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Vibrant exhibition at the Institute of Contemporary Art/Boston explores intersection of color and the body
Sue Williams, Color Pile, 2002. Oil and acrylic on canvas. 72 x 84 in. Private collection.

BOSTON, MA.- Color is a daily experience; it can communicate our mood, profession, cultural status, nationality and team affiliations—all of which form the basis of our identities and express our emotions. This February, the Institute of Contemporary Art/Boston opens Figuring Color: Kathy Butterly, Felix Gonzalez-Torres, Roy McMakin, Sue Williams, a major exhibition exploring the use of color and form to convey ideas about the body. Using vibrant hues and a touch of humor, McMakin’s fleshy chairs mimic the human form, Butterly’s intricate ceramics are rich with bodily humor and desire, Gonzalez-Torres’s installations of candy and plastic beads abstractly evoke physical absence and presence, and Williams’s electrifying canvases convey the viscera of war and politics. Organized by ICA Senior Curator Jenelle Porter, the exhibition features 51 works, including painting, sculpture, and installation. Figuring Color is on view at the ICA from Feb. 17 through May 20, 2012.

“Figuring Color brings the work of Kathy Butterly, Felix Gonzalez-Torres, Roy McMakin, and Sue Williams together in a visual conversation about craft and concept, process and product, mind and body,” says ICA Director Jill Medvedow. “Porter’s insistence on challenging traditional polarities of craft and art is both intuitive and imaginative, and her innovative approach to designing space and championing the artist’s voice is evident throughout the exhibition.”

”As we move through the exhibition, we are compelled by how our bodies feel in relation to color and how emotional an experience color truly is,” says Porter. “Each work in Figuring Color uses color to represent a metaphorical body—a body rendered as vessel, pure color, abstraction, line, field, or allegory. At the beginning of the exhibition, color is used to evoke a physical representation of the body that becomes increasingly emotional as you move through the galleries.”

Warm colors from red to peach to beige dominate the first gallery of the exhibition, which includes an extensive selection of Kathy Butterly’s small-scale, ceramic sculptures—one of the largest presentations of her work to date. Her sculptures are characterized by their evocative use of glaze, rendering the surface of her work exceedingly tactile and flesh-like. Butterly’s eye for color charges her “fleshpots” with a sense of physicality, transforming them from playful manipulations of clay to life-like portraits brimming with humor and bawdiness. In the same gallery, Felix Gonzalez-Torres’s “Untitled” (Blood) (1992) spans the center of the room, partitioning the space with a field of red. Composed of hanging strands of translucent red beads, the installation invites us to pass through and touch it, making the experience of color both a visual and visceral one. This visceral sense of color is echoed in the paintings of Sue Williams, which are filled with floating bodies and parts, interwoven in brilliant shades of pink, yellow, red and turquoise. Created in response to U.S. military involvement in Iraq and Afghanistan, American Enterprise (2009) presents a collage of human organs in red, white and blue—a body politicized and ravaged in the name of freedom and patriotism.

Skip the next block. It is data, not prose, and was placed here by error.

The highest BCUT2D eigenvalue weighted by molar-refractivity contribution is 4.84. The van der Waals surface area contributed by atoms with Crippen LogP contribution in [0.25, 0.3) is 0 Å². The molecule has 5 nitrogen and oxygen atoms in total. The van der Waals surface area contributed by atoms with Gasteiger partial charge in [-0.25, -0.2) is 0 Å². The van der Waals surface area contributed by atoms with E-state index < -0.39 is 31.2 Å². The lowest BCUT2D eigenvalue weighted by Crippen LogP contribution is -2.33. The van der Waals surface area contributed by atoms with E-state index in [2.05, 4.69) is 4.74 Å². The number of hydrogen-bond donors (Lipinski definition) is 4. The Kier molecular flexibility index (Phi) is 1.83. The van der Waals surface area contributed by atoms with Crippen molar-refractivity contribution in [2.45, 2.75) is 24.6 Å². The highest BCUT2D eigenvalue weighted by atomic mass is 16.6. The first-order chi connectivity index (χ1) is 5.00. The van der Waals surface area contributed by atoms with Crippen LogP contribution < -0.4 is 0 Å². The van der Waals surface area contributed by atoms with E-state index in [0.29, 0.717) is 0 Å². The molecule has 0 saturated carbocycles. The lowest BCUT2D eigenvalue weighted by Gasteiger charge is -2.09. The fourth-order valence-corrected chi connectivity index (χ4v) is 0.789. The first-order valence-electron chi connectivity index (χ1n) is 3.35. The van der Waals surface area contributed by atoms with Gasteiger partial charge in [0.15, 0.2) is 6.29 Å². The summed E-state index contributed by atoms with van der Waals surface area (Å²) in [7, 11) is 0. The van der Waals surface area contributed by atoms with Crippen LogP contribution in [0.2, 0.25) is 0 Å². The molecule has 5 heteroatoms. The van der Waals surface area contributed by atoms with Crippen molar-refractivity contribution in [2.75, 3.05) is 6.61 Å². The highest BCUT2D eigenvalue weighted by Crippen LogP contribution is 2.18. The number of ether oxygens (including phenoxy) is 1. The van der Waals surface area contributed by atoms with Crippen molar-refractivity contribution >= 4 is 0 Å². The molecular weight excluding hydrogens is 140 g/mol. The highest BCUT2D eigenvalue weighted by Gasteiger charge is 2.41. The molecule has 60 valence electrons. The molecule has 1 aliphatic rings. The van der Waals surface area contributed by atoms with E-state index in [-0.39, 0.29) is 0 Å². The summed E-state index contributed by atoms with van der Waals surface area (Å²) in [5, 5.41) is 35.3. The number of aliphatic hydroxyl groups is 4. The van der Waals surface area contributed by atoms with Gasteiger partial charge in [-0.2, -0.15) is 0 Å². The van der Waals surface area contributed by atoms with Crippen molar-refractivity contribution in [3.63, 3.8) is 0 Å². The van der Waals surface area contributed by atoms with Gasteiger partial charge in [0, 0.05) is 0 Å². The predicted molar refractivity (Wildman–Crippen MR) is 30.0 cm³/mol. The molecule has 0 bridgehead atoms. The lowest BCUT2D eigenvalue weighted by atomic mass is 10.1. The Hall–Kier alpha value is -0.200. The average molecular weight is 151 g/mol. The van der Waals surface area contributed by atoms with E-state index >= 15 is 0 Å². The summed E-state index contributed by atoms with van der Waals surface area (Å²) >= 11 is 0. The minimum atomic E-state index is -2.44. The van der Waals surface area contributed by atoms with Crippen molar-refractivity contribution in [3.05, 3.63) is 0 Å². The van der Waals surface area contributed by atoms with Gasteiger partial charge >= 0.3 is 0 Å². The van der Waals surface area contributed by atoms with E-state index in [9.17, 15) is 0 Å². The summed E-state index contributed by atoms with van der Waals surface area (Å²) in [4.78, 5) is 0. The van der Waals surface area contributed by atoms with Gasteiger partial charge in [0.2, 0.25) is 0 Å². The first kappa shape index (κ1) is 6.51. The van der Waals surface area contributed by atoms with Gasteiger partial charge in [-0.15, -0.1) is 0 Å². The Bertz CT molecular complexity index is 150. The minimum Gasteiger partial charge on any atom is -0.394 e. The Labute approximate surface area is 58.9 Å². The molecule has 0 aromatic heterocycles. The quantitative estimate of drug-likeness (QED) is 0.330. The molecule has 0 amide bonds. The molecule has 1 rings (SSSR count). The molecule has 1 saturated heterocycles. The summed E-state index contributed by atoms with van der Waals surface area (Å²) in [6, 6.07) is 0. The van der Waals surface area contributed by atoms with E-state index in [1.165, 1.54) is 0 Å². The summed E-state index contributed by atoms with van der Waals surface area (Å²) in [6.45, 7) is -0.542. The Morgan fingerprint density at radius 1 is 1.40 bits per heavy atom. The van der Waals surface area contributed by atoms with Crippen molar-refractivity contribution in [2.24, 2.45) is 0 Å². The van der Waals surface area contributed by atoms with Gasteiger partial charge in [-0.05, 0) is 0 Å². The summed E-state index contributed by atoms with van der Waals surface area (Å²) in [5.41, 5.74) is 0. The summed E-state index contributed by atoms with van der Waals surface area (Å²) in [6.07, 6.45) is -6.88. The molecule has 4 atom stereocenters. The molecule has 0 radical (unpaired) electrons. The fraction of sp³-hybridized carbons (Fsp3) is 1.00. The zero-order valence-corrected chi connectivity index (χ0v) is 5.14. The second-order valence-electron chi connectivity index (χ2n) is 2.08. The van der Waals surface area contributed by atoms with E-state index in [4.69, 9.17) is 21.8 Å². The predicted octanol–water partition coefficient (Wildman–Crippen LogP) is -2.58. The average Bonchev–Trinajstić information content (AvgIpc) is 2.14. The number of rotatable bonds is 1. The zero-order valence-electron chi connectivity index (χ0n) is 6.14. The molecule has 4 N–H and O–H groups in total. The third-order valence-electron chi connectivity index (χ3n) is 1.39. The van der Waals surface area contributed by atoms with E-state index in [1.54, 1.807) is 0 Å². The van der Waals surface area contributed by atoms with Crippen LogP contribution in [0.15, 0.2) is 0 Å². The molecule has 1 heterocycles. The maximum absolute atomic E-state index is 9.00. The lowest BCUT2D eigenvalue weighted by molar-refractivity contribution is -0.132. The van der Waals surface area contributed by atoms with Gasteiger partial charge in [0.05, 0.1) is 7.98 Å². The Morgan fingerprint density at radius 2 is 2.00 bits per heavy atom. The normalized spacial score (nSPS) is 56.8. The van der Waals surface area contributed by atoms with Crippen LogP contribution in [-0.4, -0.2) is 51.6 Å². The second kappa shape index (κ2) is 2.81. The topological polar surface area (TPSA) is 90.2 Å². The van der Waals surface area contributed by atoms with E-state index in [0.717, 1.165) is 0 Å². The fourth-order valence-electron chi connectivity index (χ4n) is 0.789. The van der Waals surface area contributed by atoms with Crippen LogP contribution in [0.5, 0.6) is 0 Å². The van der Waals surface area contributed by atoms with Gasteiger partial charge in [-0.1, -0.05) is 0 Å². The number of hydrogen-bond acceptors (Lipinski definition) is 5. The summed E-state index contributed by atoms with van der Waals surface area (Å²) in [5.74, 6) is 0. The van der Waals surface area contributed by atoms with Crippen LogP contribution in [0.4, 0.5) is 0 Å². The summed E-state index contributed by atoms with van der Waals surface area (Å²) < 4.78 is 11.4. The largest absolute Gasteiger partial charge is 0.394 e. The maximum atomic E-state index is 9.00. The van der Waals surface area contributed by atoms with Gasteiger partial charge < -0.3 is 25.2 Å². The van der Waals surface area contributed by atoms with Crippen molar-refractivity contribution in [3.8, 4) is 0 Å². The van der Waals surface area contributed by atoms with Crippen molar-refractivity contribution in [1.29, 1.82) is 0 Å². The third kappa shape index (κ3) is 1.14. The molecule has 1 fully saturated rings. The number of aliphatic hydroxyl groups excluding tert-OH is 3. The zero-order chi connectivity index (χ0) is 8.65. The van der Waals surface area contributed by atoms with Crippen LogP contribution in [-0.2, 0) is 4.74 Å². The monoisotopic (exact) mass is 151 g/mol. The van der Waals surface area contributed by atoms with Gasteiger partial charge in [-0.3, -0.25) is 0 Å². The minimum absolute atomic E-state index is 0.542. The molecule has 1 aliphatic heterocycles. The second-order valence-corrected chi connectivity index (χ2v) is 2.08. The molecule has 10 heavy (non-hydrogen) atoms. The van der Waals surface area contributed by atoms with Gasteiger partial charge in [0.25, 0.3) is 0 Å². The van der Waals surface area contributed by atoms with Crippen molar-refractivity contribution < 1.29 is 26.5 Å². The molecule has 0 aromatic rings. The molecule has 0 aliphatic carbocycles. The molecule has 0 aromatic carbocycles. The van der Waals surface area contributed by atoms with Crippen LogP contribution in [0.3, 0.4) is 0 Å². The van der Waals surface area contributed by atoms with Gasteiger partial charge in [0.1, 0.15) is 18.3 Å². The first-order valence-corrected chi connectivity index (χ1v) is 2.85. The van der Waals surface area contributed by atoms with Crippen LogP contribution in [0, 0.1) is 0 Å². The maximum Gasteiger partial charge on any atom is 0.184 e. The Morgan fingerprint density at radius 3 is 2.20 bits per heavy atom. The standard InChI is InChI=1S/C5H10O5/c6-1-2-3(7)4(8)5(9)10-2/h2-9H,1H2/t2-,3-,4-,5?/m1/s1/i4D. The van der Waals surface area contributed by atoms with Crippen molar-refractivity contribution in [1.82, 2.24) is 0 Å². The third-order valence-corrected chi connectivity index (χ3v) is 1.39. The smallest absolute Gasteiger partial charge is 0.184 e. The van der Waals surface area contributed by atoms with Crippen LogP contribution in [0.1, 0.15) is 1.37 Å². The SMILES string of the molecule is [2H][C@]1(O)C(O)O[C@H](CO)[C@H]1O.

In the next gallery, artists imagine the color of memory, evoking an absent other though color and form. Gonzalez-Torres said that “if a beautiful memory could have a color, that color would be light blue.” “Untitled” (Lover Boys) (1991) is a sculpture composed of hundreds of white and blue candies poured onto the gallery floor. The sculpture’s ideal weight is 355 pounds, the approximate combined weight of the artist and his life-partner. To see the sculpture, however, is to touch it. By putting a piece of candy in your mouth and ingesting it, you are completing the artist’s intention to share something sweet. For Roy McMakin, color is a manifestation of a state of mind, a mood or a memory. His work Lequita Faye Melvin (2003) is composed of nineteen independent sculptures, each painted a uniform medium gray. Named for McMakin’s mother, the sculptures represent the artist’s recollections of furniture from the homes of his parents and maternal grandparents—all constructed according to sketches the artist drew from memory. McMakin says of the sculptures: “They are gray because that is the color I always saw them in. Gray seemed like memory, and [is] ultimately reflective of the sadness I think is contained within them.”

Including work by all four artists, the final exhibition gallery is awash in color, conveying a sense of exuberance, joy and physical abandonment. Williams’s large, gestural paintings—including Swinger (2002) and New Painting / Pink and Blue (2002)—nod to abstract expressionism and color field painting. In these works, paint is applied one color at a time in quick, clean strokes, thus retaining the physical trace of the fluid movements that generated them. Butterly’s captivating use of color is emphasized in a further selection of her vivid, richly hued ceramics. A new work created by McMakin for the exhibition, Use/Used (2012) is composed of two pairs of chairs—one found and one replica created by the artist—which visitors can sit in to experience the exhibition. Located near the gallery exit is Gonzalez-Torres’s blue mirrored work “Untitled” (Fear) (1991), leaving visitors with the memory of their own reflections cast in light blue.

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